724 F.3d 600 (5th Cir. 2013), 11-20884, In re Application of United States for Historical Cell Site Data
|Citation:||724 F.3d 600|
|Opinion Judge:||EDITH BROWN CLEMENT, Circuit Judge:|
|Party Name:||IN RE: APPLICATION OF THE UNITED STATES OF AMERICA FOR HISTORICAL CELL SITE DATA; UNITED STATES OF AMERICA, Appellant|
|Attorney:||For UNITED STATES OF AMERICA, Appellant: Nathan Paul Judish, U.S. Department of Justice, Washington, DC; James Lee Turner, Assistant U.S. Attorney, U.S. Attorney's Office, Southern District of Texas, Houston, TX. For ELECTRONIC FRONTIER FOUNDATION, Amicus Curiae: Matthew Zimmerman, Esq., Hanni Me...|
|Judge Panel:||Before REAVLEY, DENNIS, and CLEMENT, Circuit Judges. DENNIS, Circuit Judge, dissenting. DENNIS, Circuit Judge, dissenting:|
|Case Date:||July 30, 2013|
|Court:||United States Courts of Appeals, Court of Appeals for the Fifth Circuit|
Appeal from the United States District Court for the Southern District of Texas.
We are called on to decide whether court orders authorized by the Stored Communications Act to compel cell phone service providers to produce the historical cell site information of their subscribers are per se unconstitutional. We hold that they are not.
I. FACTUAL AND PROCEDURAL BACKGROUND
In early October 2010, the United States filed three applications under § 2703(d) of the Stored Communications Act (" SCA" ), 18 U.S.C. § § 2701-2712, seeking evidence relevant to three separate criminal investigations. Each application requested a court order to compel the cell phone service provider for a particular cell phone to produce sixty days of historical cell site data and other subscriber information for that phone. The Government requested the same cell site data in each application: " the antenna tower and sector to which the cell phone sends its signal." It requested this information for both the times when the phone sent a signal to a tower to obtain service for a call and the period when the phone was in an idle state.1 In re Application of the United States for Historical Cell Site Data, 747 F.Supp.2d 827, 829 (S.D. Tex. 2010).
For each application, the magistrate judge granted the request for subscriber information but denied the request for the historical cell site data, despite finding that the Government's showing met the " specific and articulable facts" standard set by the SCA for granting an order to compel the cell site data. Shortly thereafter, the magistrate judge invited the Government to submit a brief justifying the cell site data applications. Four days after the Government submitted its brief, the magistrate judge issued a written opinion taking judicial notice of a host of facts about cell phone technology, primarily derived from the testimony of a computer science professor at a congressional hearing, but also including information from published studies and reports and service provider privacy policies. He concluded his opinion by declaring that, based on these facts viewed in light of Supreme Court precedent, " [c]ompelled warrantless disclosure of cell site data violates the Fourth Amendment." Id. at 846.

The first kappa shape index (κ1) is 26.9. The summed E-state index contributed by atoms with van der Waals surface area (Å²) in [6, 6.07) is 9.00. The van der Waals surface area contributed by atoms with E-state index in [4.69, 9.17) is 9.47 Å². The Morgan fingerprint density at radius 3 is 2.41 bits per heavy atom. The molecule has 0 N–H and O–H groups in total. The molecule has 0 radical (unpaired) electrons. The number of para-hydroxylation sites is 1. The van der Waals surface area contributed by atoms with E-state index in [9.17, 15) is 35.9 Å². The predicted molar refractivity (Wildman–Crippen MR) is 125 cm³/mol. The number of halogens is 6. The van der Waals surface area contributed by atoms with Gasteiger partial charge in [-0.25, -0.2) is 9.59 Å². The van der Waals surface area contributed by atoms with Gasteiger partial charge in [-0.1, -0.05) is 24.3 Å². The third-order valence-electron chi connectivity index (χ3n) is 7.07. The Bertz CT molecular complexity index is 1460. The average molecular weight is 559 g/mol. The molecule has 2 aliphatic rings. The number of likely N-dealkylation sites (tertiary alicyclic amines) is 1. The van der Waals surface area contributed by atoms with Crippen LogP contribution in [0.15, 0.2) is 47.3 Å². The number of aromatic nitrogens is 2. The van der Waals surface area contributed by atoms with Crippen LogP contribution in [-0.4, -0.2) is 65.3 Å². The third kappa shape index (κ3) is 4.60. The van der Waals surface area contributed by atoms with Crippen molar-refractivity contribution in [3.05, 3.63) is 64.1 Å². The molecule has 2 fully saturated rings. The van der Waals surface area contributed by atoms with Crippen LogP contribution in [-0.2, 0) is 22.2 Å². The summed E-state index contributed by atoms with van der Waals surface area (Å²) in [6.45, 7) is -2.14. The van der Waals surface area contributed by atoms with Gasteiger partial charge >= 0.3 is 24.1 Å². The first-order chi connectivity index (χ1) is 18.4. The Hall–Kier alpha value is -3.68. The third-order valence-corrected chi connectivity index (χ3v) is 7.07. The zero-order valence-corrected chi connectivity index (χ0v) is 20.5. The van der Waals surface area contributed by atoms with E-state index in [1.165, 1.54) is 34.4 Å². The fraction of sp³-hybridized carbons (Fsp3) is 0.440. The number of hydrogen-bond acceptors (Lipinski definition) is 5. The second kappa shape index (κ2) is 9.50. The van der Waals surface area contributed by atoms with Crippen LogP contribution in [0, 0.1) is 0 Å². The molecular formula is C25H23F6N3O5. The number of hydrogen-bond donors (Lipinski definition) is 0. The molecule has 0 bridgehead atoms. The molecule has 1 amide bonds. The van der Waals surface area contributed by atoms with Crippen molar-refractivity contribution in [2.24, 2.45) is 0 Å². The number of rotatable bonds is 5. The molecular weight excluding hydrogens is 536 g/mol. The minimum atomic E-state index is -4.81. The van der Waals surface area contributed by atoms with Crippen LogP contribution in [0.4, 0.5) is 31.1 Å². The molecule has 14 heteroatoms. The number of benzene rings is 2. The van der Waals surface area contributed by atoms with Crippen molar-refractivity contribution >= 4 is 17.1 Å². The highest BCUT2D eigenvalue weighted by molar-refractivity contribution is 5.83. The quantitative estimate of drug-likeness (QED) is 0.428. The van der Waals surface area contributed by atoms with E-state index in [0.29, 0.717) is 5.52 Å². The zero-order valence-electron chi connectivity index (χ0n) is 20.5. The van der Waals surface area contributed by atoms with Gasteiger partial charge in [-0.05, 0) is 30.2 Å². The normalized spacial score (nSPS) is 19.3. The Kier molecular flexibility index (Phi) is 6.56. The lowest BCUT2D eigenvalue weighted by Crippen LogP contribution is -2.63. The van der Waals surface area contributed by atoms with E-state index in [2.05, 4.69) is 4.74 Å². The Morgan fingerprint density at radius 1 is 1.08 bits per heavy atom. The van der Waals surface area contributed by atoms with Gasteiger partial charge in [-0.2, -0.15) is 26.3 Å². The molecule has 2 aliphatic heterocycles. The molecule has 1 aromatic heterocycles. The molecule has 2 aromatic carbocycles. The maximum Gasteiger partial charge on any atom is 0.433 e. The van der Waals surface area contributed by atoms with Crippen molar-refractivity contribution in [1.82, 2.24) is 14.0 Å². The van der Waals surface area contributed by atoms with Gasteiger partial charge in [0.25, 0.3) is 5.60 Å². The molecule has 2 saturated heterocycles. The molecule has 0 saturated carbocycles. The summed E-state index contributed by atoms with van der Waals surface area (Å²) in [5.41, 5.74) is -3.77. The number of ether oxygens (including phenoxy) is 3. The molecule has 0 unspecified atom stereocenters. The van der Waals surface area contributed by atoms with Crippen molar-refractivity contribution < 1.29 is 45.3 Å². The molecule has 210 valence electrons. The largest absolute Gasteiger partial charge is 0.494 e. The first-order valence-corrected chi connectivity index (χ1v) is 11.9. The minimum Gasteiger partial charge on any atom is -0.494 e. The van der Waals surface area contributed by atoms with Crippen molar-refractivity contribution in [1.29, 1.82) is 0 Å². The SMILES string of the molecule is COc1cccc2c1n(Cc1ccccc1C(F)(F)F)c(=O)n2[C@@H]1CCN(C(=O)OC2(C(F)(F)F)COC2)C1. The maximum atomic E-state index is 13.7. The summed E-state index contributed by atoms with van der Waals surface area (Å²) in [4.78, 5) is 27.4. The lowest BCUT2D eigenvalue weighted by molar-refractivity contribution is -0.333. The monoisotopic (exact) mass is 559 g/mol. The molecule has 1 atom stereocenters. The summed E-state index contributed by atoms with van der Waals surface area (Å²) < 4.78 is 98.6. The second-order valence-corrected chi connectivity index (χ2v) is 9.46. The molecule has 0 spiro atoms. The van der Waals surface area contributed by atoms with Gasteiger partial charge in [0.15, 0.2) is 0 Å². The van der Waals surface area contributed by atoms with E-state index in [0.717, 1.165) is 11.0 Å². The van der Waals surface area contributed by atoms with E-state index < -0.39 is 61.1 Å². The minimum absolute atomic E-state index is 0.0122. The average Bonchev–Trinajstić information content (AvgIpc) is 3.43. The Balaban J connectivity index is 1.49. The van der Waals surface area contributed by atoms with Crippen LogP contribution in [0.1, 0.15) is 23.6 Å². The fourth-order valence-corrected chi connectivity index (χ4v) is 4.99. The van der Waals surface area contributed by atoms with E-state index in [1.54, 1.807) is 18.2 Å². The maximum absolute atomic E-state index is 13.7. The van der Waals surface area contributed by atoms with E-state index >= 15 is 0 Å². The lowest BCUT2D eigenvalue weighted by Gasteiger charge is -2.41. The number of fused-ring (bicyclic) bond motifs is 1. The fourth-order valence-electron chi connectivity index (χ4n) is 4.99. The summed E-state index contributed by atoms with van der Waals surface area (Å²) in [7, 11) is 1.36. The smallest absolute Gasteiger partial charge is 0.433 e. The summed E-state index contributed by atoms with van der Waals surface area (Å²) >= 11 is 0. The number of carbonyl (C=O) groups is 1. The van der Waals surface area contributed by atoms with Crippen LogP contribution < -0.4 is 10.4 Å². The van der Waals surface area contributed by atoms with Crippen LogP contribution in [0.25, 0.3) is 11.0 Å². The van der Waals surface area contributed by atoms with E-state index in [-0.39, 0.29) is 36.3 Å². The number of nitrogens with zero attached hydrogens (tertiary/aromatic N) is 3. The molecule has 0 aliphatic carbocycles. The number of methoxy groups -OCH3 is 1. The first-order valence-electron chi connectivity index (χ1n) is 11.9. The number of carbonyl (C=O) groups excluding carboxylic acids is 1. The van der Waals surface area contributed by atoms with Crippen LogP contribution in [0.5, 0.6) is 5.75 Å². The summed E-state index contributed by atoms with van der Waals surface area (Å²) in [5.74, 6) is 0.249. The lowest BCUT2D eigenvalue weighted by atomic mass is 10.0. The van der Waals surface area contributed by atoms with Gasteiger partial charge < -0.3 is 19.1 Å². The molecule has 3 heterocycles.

The Government filed objections with the district court to the magistrate judge's ruling on the constitutionality of the SCA and his judicial notice of facts. Although there was no party adverse to the Government's ex parte application, the ACLU and Electronic Frontier Foundation (" EFF" ), among others, participated as amici curiae. As part of its submissions, the Government provided the court with additional evidence in the form of an affidavit from one of the service providers detailing its cell site records. After the parties submitted their briefs, the district judge issued a single-page order. He concluded:
When the government requests records from cellular services, data disclosing the location of the telephone at the time
of particular calls may be acquired only by a warrant issued on probable cause. The records would show the date, time called, number, and location of the telephone when the call was made. These data are constitutionally protected from this intrusion. The standard under the Stored Communications Act is below that required by the Constitution.
The Government appealed once again, and the ACLU and EFF,2 along with Professor Orin Kerr and others, requested and were granted leave to participate as amici.
II. STANDARD OF REVIEW